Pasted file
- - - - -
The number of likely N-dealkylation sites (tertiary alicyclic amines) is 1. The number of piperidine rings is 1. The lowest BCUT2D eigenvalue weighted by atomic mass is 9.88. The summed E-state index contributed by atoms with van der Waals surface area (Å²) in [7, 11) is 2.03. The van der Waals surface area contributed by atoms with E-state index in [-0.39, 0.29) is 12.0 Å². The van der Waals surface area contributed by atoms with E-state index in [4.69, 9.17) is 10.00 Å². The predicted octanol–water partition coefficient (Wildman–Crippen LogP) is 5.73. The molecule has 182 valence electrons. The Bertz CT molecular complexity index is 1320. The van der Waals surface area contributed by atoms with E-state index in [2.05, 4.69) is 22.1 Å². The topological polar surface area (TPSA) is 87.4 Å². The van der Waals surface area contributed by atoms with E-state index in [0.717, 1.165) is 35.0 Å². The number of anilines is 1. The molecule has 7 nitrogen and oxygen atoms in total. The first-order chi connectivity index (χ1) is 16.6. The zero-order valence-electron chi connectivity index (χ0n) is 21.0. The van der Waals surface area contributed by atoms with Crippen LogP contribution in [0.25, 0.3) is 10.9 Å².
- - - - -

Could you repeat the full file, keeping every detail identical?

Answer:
The number of likely N-dealkylation sites (tertiary alicyclic amines) is 1. The number of piperidine rings is 1. The lowest BCUT2D eigenvalue weighted by atomic mass is 9.88. The summed E-state index contributed by atoms with van der Waals surface area (Å²) in [7, 11) is 2.03. The van der Waals surface area contributed by atoms with E-state index in [-0.39, 0.29) is 12.0 Å². The van der Waals surface area contributed by atoms with E-state index in [4.69, 9.17) is 10.00 Å². The predicted octanol–water partition coefficient (Wildman–Crippen LogP) is 5.73. The molecule has 182 valence electrons. The Bertz CT molecular complexity index is 1320. The van der Waals surface area contributed by atoms with E-state index in [2.05, 4.69) is 22.1 Å². The topological polar surface area (TPSA) is 87.4 Å². The van der Waals surface area contributed by atoms with E-state index in [0.717, 1.165) is 35.0 Å². The number of anilines is 1. The molecule has 7 nitrogen and oxygen atoms in total. The first-order chi connectivity index (χ1) is 16.6. The zero-order valence-electron chi connectivity index (χ0n) is 21.0. The van der Waals surface area contributed by atoms with Crippen LogP contribution in [0.25, 0.3) is 10.9 Å².